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SIR CHARLES MACKERRAS - A Life with Czech Music:
Dvorak & Smetana; Janacek & Martinu

(complete Supraphon non-operatic recordings)

Jealousy (original prelude to Jenufa)
The Cunning Little Vixen - Suite
Sárka, overture
Taras Bulba
Káta Kabanová: Overture & Interludes
Schluch und Jau, music for Gerhart Hauptmann's play
Glagolitic Mass
Amarus - Cantata for Soloists, Mixed Chorus and Orchestra


Glagolitic Mass
(first version)
Jealousy (original prelude to Jenufa)
Taras Bulba


Julietta: orchestral suite
Field Mass
Double Concerto for Strings, Piano & Timpani
Les Fresques de Piero della Francesca

Dvořák: Slavonic Dances, Symphonies Nos. 6, 8 and 9, Symphonic Variations, Legends, Scherzo capriccioso, In Nature’s Realm, Symphonic Poems.
Smetana: My Country.

Prague Radio Symphony Orchestra/Czech Philharmonic Orchestra/Sir Charles Mackerras

Supraphon: SU 4041-2 [6 CDs] SU40422 [4 CDs & 1 DVD]

Sir Charles Mackerras (1925 - July 2010) was based in London for more than 60 years, and has been important to us over most of those years.

I recall vividly a less than auspicious first impression - his conducting Britten's Let's make an opera in London as a rather gauche young man, uncomfortable chatting up the audience of children and parents...

But not very long afterwards he became a reliable fixture in London's concert life, and on recordings, and latterly was locally active with my local Trinity College of Music, etc etc. A particular privilege was to be closely involved with his recording of Purcell's Ode 1692 (it is too easily forgotten that he was a pioneer in historical performance of baroque music and Mozart operas...).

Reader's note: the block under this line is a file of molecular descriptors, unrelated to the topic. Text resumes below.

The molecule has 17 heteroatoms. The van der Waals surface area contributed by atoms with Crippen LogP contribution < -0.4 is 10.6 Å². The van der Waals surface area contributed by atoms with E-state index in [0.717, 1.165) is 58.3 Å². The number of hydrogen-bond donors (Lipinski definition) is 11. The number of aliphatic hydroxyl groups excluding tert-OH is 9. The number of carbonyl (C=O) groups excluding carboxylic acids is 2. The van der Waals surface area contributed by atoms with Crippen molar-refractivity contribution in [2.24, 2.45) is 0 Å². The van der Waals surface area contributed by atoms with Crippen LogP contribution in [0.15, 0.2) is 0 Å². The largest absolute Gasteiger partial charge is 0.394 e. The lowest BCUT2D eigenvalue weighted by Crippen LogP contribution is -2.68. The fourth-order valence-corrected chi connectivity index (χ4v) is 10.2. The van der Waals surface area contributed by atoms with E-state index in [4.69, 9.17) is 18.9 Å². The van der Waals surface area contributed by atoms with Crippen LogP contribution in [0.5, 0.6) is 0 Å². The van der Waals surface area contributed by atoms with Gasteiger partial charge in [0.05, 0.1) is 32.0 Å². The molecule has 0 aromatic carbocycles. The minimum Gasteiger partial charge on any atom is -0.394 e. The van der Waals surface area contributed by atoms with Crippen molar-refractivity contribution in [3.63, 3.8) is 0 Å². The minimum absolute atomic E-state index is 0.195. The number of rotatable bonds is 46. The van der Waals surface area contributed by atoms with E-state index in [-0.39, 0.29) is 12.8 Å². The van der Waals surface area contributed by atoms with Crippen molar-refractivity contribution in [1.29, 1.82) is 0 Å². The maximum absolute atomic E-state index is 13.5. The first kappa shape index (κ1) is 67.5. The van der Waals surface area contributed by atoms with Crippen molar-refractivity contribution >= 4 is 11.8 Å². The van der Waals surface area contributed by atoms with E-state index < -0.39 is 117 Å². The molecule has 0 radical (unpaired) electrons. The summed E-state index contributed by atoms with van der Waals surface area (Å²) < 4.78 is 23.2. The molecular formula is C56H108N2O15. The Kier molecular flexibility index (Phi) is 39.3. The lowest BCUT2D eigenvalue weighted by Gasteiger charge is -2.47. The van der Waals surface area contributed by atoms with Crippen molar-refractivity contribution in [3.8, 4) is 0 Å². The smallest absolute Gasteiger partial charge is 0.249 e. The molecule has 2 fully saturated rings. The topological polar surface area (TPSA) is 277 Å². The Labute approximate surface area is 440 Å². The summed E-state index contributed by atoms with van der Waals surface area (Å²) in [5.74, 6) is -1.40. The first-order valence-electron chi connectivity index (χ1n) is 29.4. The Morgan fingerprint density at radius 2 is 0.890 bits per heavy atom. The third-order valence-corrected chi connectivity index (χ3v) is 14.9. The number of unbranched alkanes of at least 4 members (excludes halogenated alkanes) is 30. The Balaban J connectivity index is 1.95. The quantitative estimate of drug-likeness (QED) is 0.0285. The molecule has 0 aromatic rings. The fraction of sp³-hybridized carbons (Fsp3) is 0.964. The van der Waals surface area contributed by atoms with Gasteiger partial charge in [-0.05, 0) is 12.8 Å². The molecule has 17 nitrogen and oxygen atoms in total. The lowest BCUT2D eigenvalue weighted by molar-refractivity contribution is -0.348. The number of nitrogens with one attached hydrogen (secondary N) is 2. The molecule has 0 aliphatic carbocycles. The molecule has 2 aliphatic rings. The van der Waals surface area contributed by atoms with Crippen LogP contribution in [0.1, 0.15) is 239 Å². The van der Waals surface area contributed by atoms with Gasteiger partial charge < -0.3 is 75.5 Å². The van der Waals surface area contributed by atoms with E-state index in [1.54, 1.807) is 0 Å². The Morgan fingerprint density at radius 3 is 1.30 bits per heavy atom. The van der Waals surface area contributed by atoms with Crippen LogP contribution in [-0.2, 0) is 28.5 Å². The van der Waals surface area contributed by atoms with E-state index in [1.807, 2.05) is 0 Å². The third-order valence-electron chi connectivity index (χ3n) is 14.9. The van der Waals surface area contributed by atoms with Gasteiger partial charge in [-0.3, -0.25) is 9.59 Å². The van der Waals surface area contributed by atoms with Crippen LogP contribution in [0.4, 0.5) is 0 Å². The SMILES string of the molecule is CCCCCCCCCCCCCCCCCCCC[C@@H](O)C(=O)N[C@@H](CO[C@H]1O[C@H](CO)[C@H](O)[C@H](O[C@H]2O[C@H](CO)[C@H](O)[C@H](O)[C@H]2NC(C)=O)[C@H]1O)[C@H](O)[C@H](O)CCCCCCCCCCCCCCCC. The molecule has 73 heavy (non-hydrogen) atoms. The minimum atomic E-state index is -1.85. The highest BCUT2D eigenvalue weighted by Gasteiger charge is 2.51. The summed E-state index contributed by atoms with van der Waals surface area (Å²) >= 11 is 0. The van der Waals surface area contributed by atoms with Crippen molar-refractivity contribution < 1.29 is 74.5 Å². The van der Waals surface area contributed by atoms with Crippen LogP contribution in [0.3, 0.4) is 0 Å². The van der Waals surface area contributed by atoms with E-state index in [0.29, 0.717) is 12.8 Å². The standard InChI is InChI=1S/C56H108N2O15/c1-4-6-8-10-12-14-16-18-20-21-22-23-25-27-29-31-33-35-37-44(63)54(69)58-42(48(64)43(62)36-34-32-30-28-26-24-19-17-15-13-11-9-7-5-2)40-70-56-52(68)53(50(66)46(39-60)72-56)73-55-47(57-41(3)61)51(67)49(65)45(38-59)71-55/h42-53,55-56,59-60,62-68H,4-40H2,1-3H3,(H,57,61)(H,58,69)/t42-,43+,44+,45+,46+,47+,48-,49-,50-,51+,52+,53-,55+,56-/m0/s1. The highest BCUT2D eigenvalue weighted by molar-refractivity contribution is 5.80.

These modestly priced memorial boxes of his non-operatic recordings are highly desirable. We went first for the Janacek DVD, which is a fine memento in itself, Taras Bulba and the Glagolithic mass both of them spectacular and overwhelming seen in live performance at Prague, the audiences reluctant to let him go. The mainly Dvorak box has a lengthy interview; well, a monologue reminiscence of his early musical life - the interviewer doesn't get a word in - which is valuable to put Sir Charles' work in Prague in perspective.

We have recently reviewed several memorial events in honour of aspects of Mackerras' work in UK; these boxes of recordings are splendid compilations of his orchestral work in the Czechoslavakia that went back into the communist era (he deplored it politically but musically it was good) and they promise countless hours of enjoyment.

If you have any doubts, try his swift and vivacious take on Dvorak's still infrequently given but masterly Symphonic Variations (which became an enduring favourite of mine through Sir Henry Wood...) and almost anything in the Janacek collection.

Peter Grahame Woolf